If I do not experience a fresh anointing every day it is only a
matter of time before I will become yesterday's man.
R. T. Kendall
A great and blessed challenge for any and all is to track the Spirit....if we can. By tracking Him, I mean that we are to observe where He is and what He is about...if we can. The Spirit of God baffles the mind of all men and women. Therefore, this charting the course will surely keep us on our toes.
A sad picture to me would be to discover that any of us are yesterday's man or yesterday's church. Yet, such is most likely a prominent reality.
Man is in constant pursuit of stability. That means understanding the moment and looking good in it; no confusion, no embarrassment, and no uncertainty. So what happens is we find five or six things we know about God and the Kingdom, and before long, there we permanently roost. We know. We show. Sufficient is my much-needed sense of self-established security.
The problem with this is that the Spirit of God is mobile and fully intends to keep us the same; flexible.
Kendall, a biblical scholar, made note of an event that is dear to the Restorationists' hearts. First, he references Dr. Cain's comment, Once people try to organize themselves around a new movement of the Spirit they unwittingly render that movement yesterday's anointing.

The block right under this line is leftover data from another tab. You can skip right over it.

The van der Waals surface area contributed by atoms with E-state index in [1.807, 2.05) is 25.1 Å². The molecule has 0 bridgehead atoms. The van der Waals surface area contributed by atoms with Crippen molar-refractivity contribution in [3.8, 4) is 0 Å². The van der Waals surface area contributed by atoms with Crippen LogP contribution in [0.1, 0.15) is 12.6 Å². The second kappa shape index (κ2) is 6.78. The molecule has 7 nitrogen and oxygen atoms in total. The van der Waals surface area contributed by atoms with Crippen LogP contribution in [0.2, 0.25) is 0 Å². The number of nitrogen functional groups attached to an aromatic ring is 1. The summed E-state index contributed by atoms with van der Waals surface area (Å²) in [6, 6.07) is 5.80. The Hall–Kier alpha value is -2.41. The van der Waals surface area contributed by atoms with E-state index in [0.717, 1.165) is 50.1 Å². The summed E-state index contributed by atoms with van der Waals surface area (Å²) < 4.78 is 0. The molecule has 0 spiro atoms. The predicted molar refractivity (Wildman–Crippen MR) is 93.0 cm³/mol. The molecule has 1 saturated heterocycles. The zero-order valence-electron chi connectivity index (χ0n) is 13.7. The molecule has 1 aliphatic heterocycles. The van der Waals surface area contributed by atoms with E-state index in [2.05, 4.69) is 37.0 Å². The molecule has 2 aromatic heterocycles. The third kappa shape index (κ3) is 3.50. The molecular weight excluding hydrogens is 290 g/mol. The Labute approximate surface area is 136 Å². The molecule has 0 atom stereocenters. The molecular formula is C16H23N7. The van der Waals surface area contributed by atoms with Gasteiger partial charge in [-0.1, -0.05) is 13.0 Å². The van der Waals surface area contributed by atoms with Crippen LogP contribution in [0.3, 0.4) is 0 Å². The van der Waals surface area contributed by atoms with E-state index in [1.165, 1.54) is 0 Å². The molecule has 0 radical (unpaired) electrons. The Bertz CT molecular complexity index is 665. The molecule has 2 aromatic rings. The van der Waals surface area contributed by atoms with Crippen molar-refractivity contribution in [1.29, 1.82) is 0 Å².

Kendall follows; An example of this is the aftermath of the Cane Ridge Revival of the early nineteenth century in Kentucky. Witnesses at the time, when the move of the Spirit first broke out, marveled at the way in which heated debates over theological and denominational differences meant almost nothing. Baptists, Presbyterians, and Methodists, for example, did not feel the need to argue with one another over the differences that had previously divided them. They just rejoiced in God and His Son. What mattered, all felt, was that they were Christians--nothing more. But, lo and behold, a leader in the Cane Ridge Revival came up with the idea of starting a "Christian" church! And what do you suppose happened? A new denomination began---they called it the Christian Church! The revival was virtually over. It became yesterday's anointing overnight.
If not careful, we Restorationists will resist this message we surely need. The Holy Spirit will not be restrictively contained within our assertive education nor our weak theology. Knowing Acts 2:38 does not mean one knows the Spirit of God. While we may continually strive to know our Bibles, we must awaken to the truth that the Bible surely pleads with us to know the Holy Spirit.
I want to be a part of the church of now; the one where God's Spirit resides. Defense of the past is not going to enlighten our members nor draw our neighbors. God among us with surprises and provisions beyond man's maneuverability is to be engaged in the Spirit's movement.